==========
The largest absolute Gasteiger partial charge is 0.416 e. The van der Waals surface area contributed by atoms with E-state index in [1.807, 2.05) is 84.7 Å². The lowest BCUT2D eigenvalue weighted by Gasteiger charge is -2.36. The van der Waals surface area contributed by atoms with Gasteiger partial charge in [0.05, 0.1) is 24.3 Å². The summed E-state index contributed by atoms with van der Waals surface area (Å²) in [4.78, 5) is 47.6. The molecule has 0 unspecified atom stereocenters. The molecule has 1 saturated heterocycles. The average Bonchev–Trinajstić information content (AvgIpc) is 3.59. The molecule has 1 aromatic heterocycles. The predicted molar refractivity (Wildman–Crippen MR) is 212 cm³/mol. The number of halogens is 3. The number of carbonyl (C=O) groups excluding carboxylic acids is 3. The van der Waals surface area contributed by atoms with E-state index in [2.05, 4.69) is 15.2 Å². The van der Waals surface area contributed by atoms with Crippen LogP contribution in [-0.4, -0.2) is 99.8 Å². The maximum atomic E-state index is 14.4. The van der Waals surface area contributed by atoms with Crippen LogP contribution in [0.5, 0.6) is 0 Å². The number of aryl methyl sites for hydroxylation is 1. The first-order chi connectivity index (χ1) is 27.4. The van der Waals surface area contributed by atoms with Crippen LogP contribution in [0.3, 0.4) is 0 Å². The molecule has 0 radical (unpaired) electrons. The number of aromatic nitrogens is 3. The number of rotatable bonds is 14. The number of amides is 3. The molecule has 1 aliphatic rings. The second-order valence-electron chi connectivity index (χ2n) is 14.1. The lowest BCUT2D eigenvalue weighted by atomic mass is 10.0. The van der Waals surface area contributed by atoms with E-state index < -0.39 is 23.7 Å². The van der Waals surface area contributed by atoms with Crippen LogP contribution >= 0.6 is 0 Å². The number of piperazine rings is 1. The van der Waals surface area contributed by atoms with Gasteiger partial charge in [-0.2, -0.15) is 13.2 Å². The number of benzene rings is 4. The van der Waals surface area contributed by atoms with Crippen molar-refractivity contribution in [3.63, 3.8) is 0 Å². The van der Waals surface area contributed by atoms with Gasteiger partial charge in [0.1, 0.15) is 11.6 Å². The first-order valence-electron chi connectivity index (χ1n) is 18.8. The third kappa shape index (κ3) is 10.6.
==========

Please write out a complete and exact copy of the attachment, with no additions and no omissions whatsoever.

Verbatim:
The largest absolute Gasteiger partial charge is 0.416 e. The van der Waals surface area contributed by atoms with E-state index in [1.807, 2.05) is 84.7 Å². The lowest BCUT2D eigenvalue weighted by Gasteiger charge is -2.36. The van der Waals surface area contributed by atoms with Gasteiger partial charge in [0.05, 0.1) is 24.3 Å². The summed E-state index contributed by atoms with van der Waals surface area (Å²) in [4.78, 5) is 47.6. The molecule has 0 unspecified atom stereocenters. The molecule has 1 saturated heterocycles. The average Bonchev–Trinajstić information content (AvgIpc) is 3.59. The molecule has 1 aromatic heterocycles. The predicted molar refractivity (Wildman–Crippen MR) is 212 cm³/mol. The number of halogens is 3. The number of carbonyl (C=O) groups excluding carboxylic acids is 3. The van der Waals surface area contributed by atoms with E-state index in [2.05, 4.69) is 15.2 Å². The van der Waals surface area contributed by atoms with Crippen LogP contribution in [-0.4, -0.2) is 99.8 Å². The maximum atomic E-state index is 14.4. The van der Waals surface area contributed by atoms with Crippen LogP contribution in [0.5, 0.6) is 0 Å². The number of aryl methyl sites for hydroxylation is 1. The first-order chi connectivity index (χ1) is 27.4. The van der Waals surface area contributed by atoms with Crippen LogP contribution in [0.3, 0.4) is 0 Å². The molecule has 0 radical (unpaired) electrons. The number of aromatic nitrogens is 3. The number of rotatable bonds is 14. The number of amides is 3. The molecule has 1 aliphatic rings. The second-order valence-electron chi connectivity index (χ2n) is 14.1. The lowest BCUT2D eigenvalue weighted by atomic mass is 10.0. The van der Waals surface area contributed by atoms with E-state index < -0.39 is 23.7 Å². The van der Waals surface area contributed by atoms with Crippen LogP contribution >= 0.6 is 0 Å². The number of piperazine rings is 1. The van der Waals surface area contributed by atoms with Gasteiger partial charge in [-0.2, -0.15) is 13.2 Å². The number of benzene rings is 4. The van der Waals surface area contributed by atoms with Crippen molar-refractivity contribution in [3.63, 3.8) is 0 Å². The van der Waals surface area contributed by atoms with Gasteiger partial charge in [0.1, 0.15) is 11.6 Å². The first-order valence-electron chi connectivity index (χ1n) is 18.8. The third kappa shape index (κ3) is 10.6.